The project began in August 1995, and by February 1996, a database of core resources will be in place. The next stage will be to develop a pilot system to test the service with a cross-section of potential users. By January 1997, the service will have been developed to an operational level. Documentation (user guides, flyers, publicity material) will be widely distributed throughout the UK higher education community. Promotional/training sessions will be held at selected sites. An update service, probably email based, will be developed.

EEVL is one of 30 projects under the Electronic Libraries Programme (http://ukoln.bath.ac.uk/elib/) managed by the Joint Information Systems Committee (http://www.niss.ac.uk/professional/jasper/intro.html) on behalf of the Higher Education Funding Bodies in the United Kingdom.

For additional information concerning EEVL and its partners, contact: [email protected] or http://eevl.icbl.hw.ac.uk/. (Contributed by Roddy MacLeod, Heriot-Watt University)

The National Oceangraphic and Atmospheric Administration (NOAA) is one of the sponsors of the Tropical Atmosphere Ocean (TAO) Project (http://www.pmel.noaa.gov/toga-tao/home.html), which relays oceanographic and surface meteorological data in real time from 70 moorings in the Tropical Pacific Ocean via the Argos satellite system. These data are then re-transmitted world-wide to oceanographic and meteorological centers via the Global Telecommunication System. The project is supported by an international consortium, which includes the United States, France, Japan, Korea and Taiwan. Among the resources at the site are an overview of the project (http://www.pmel.noaa.gov/toga-tao/overview.html); points of contact; full texts of papers and lists of related publications; pages devoted to El Niño; ftp sites providing access to TAO data; and display software, which enables end-users to display data from the TAO buoys in real time (http://www.pmel.noaa.gov/toga-tao/taows.html).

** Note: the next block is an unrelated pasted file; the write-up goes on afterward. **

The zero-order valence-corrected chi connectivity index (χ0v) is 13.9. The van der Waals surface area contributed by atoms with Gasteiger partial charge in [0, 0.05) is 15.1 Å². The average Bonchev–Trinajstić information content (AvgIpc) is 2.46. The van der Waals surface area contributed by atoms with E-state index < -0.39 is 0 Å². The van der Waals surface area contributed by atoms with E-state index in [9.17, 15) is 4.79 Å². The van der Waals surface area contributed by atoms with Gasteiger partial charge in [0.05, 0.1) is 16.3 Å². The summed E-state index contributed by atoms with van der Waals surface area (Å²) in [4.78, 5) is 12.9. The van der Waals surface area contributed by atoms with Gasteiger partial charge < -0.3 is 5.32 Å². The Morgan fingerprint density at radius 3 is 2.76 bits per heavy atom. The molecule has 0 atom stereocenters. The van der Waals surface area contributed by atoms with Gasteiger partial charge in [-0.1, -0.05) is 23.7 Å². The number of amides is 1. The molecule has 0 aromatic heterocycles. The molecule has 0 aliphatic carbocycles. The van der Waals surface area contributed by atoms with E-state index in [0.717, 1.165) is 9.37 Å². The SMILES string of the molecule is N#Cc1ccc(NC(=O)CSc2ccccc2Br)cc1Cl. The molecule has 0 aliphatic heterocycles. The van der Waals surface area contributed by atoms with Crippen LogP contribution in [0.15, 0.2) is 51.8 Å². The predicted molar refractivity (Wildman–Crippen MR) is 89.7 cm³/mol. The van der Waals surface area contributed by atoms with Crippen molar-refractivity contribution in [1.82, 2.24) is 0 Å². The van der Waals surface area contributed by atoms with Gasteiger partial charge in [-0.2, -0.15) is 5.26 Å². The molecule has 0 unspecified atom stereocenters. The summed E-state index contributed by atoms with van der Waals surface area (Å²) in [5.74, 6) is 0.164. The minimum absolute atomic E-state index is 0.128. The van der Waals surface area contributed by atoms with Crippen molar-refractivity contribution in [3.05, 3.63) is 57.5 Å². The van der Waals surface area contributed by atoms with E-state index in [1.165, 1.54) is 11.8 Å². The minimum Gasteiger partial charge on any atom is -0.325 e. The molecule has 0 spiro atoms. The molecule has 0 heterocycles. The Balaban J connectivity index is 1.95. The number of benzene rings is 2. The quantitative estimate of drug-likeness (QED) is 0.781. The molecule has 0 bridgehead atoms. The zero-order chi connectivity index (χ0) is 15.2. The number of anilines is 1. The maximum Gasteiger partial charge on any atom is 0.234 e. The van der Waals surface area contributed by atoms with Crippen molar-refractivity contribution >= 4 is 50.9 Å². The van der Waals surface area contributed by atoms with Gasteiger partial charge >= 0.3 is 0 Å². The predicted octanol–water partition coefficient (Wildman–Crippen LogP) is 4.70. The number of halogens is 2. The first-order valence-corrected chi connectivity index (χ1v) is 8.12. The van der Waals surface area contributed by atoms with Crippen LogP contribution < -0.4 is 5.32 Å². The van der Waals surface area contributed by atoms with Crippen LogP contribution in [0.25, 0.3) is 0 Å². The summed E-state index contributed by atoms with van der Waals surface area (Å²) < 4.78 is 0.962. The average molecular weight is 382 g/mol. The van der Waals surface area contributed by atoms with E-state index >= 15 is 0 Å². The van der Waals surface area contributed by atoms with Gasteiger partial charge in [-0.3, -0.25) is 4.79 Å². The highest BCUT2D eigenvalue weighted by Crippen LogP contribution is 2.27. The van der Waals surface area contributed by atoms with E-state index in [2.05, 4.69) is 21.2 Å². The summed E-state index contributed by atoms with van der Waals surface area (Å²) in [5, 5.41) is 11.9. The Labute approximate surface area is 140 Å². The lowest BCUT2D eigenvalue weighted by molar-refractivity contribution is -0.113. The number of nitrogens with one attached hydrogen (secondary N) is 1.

In support of the European Earth Observation System (EEOS), a collaboration between the European Space Agency (ESA) and the European Commission (EC) together with their Member States and other concerned European organizations, the EC has created the Centre for Earth Observation (CEO), which is a programme of work leading to the development of applications of Earth observation data that fulfill the specified information requirements of researchers and other users. CEO is in its second of three phases (feasibility; pathfinder, and design and implementation). CEO maintains a home page (http://ceo-www.jrc.it/), which contains background and current documents, demonstrations, and pointers to European and US data sources, and supports forms-based searching of their own pages as well as on-line resources CEO has identified.